YOU ARE HERE: LAT HomeCollections

Key Bills by Delegation Become Law : Legislature: Area Republicans focus on crime and business. Democrats also score successes.


SACRAMENTO — The surge of crime-busting sentiment that capped the final year of the 1993-94 legislative session created a political climate more favorable than usual to Ventura County's Republican lawmakers.

It was a year of whipping criminals and the economy into shape. And, with Gov. Pete Wilson's reelection hopes setting the agenda, the county's Republican legislators succeeded in getting a number of anti-crime and pro-business bills signed into law.

The normally low-profile Assemblywoman Paula Boland (R-Granada Hills), for instance, prospered with topical bills addressing the needs of victims of rape, sexual molestation and other crimes.

Assemblyman Nao Takasugi (R-Oxnard), an advocate for the business community, got a boost in his first term as a result of the emphasis on California's economic recovery. State Sen. Cathie Wright (R-Simi Valley) succeeded in getting nearly every one of her bills signed to reduce the burden of hazardous waste regulations on business.

Ventura County Democrats did score some key successes. After years of trying, Assemblyman Jack O'Connell (D-Carpinteria) won the Republican governor's signature on a bill to protect the coastline from new offshore oil drilling.

And state Sen. Gary Hart (D-Santa Barbara) won support and Wilson's signature for legislation disarming domestic violence offenders and students who carry guns to school. But he lost on some critical educational issues that he had supported for years.

Hart--with 20 years' experience in the Capitol, the most veteran member of the county's delegation--expressed a measure of discontent with the two-year session.

"I don't think this session of the Legislature measures up," Hart said, noting his setbacks in education funding, classroom testing and education reform. "It was a bit of a disappointment in comparison to other years."

From the other side of the aisle, however, Takasugi voiced a more favorable impression.

"I felt good about having a part in getting legislation passed to help businesses," he said, citing in particular reform of the workers' compensation system.

Here is a glance at some of the highlights of the 1993-94 legislative session for each delegation member:

Paula Boland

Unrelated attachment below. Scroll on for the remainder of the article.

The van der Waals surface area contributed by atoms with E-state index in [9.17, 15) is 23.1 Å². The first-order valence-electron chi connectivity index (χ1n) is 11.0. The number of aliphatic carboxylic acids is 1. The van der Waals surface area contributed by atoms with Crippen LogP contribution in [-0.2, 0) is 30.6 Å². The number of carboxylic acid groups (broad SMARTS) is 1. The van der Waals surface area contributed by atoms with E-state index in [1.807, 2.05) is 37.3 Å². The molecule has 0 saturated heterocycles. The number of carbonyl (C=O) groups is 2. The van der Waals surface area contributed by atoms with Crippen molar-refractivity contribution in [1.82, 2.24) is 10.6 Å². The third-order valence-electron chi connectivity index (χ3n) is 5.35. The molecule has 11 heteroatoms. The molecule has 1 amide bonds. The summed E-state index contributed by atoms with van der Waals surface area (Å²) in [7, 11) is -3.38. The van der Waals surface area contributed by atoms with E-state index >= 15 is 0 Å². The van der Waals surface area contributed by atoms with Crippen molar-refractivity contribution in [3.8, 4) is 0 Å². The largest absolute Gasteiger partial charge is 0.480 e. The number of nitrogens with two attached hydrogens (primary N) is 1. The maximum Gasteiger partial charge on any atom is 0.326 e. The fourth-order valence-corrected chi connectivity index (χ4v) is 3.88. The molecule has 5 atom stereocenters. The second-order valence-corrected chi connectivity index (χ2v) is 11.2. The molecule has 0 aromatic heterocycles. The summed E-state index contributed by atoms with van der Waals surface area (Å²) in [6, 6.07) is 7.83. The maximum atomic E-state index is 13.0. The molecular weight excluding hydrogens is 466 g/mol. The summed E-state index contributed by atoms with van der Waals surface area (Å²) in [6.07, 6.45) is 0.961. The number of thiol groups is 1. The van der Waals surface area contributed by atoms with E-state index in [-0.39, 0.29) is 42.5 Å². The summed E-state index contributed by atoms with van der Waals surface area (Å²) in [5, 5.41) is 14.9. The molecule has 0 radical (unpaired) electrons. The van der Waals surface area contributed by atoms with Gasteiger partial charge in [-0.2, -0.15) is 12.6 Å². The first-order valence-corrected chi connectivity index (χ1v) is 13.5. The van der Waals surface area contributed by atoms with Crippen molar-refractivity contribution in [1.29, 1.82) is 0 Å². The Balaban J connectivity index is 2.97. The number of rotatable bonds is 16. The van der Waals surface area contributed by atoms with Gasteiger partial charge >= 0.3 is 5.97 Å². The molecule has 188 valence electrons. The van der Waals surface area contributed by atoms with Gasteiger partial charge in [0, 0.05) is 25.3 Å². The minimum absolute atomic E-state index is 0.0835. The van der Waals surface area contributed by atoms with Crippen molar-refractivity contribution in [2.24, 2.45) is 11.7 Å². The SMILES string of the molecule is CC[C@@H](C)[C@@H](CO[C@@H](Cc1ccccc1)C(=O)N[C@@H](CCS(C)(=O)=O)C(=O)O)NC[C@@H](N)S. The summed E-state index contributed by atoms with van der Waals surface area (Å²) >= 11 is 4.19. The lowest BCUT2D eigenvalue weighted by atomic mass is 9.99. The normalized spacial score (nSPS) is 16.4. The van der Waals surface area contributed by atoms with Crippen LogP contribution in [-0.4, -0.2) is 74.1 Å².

In her role as vice chairwoman of the Assembly Public Safety Committee, Boland takes credit for helping win votes for some tough-on-crime bills such as the one-strike and three-strikes sentencing measures in the governor's package.

The bills she successfully authored and got signed into law include one forbidding prison inmates from changing their names, another requiring disclosure of HIV test results to rape victims, and another expanding the statute of limitations for child molestation cases.

She also stepped in with a new law to protect the privacy of jurors--after information published about jurors in the Simi Valley trial of Los Angeles motorist Rodney King resulted in the harassment of some panel members.

Boland said she also considers crucial her new law giving federal peace officers the authority to step in during a state of emergency to serve alongside local law enforcement personnel.

Boland also strongly touts the pro-business philosophy of her party leaders. In a ranking of state legislators, the California Chamber of Commerce gave her a perfect score for casting votes on its side--the only 100% rating given to a county lawmaker.

"What we have to realize is that business means jobs. And jobs mean Mom and Dad are working," Boland said. "That means a healthy environment for the family, and a healthy economy."

Of the 47 bills Boland introduced in the two-year session, 15 were signed into law.

Jack O'Connell


In obtaining the governor's signature for the California Coastal Sanctuary Act, O'Connell played up the kinds of benefits that Wilson likes: "It's designed to help our fishing industry and tourist industry--and protect our coastline," O'Connell says.

The new law forbids any new drilling projects within state waters that stretch three miles out to sea, along the entire 1,100-mile California coastline.

O'Connell also wrote a new law to rid the legal code of outmoded 19th-Century statutes. His bill to require elder care and adult care workers to undergo background checks was signed into law, and so was a bill requiring Caltrans to post signs citing local points of interest.

O'Connell set up a new California Strawberry Commission, but lost on an issue that appealed to those trying to re-establish the California condor in Ventura County: Wilson vetoed a bill requiring makers of antifreeze and coolant to add bittering agents to their products, thus making the syrupy liquids unpalatable to animals in the wild.

For O'Connell, the most disappointing veto, however, was of a bill to expand funding for community colleges.

Los Angeles Times Articles